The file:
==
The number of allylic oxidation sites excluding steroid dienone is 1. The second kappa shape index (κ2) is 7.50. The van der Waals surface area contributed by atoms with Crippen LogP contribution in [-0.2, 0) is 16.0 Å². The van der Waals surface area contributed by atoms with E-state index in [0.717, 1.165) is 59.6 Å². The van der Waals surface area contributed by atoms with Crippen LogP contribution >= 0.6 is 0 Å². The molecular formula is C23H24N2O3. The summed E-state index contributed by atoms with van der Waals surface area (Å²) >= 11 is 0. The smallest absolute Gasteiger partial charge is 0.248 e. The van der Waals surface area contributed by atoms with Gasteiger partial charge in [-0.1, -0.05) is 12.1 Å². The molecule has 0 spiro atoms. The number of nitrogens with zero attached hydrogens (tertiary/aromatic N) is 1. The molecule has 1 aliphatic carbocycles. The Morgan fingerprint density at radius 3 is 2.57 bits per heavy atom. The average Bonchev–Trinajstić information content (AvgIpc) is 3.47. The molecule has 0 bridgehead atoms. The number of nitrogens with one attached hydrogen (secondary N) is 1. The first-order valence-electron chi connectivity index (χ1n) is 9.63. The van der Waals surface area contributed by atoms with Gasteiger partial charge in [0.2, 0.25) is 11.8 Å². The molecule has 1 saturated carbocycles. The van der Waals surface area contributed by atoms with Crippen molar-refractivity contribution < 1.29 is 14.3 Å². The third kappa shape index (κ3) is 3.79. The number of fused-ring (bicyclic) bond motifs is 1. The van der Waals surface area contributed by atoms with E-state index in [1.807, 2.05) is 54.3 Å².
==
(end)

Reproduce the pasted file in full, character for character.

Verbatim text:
The number of allylic oxidation sites excluding steroid dienone is 1. The second kappa shape index (κ2) is 7.50. The van der Waals surface area contributed by atoms with Crippen LogP contribution in [-0.2, 0) is 16.0 Å². The van der Waals surface area contributed by atoms with E-state index in [0.717, 1.165) is 59.6 Å². The van der Waals surface area contributed by atoms with Crippen LogP contribution >= 0.6 is 0 Å². The molecular formula is C23H24N2O3. The summed E-state index contributed by atoms with van der Waals surface area (Å²) >= 11 is 0. The smallest absolute Gasteiger partial charge is 0.248 e. The van der Waals surface area contributed by atoms with Gasteiger partial charge in [-0.1, -0.05) is 12.1 Å². The molecule has 0 spiro atoms. The number of nitrogens with zero attached hydrogens (tertiary/aromatic N) is 1. The molecule has 1 aliphatic carbocycles. The Morgan fingerprint density at radius 3 is 2.57 bits per heavy atom. The average Bonchev–Trinajstić information content (AvgIpc) is 3.47. The molecule has 0 bridgehead atoms. The number of nitrogens with one attached hydrogen (secondary N) is 1. The first-order valence-electron chi connectivity index (χ1n) is 9.63. The van der Waals surface area contributed by atoms with Gasteiger partial charge in [0.2, 0.25) is 11.8 Å². The molecule has 1 saturated carbocycles. The van der Waals surface area contributed by atoms with Crippen molar-refractivity contribution < 1.29 is 14.3 Å². The third kappa shape index (κ3) is 3.79. The number of fused-ring (bicyclic) bond motifs is 1. The van der Waals surface area contributed by atoms with E-state index in [1.807, 2.05) is 54.3 Å².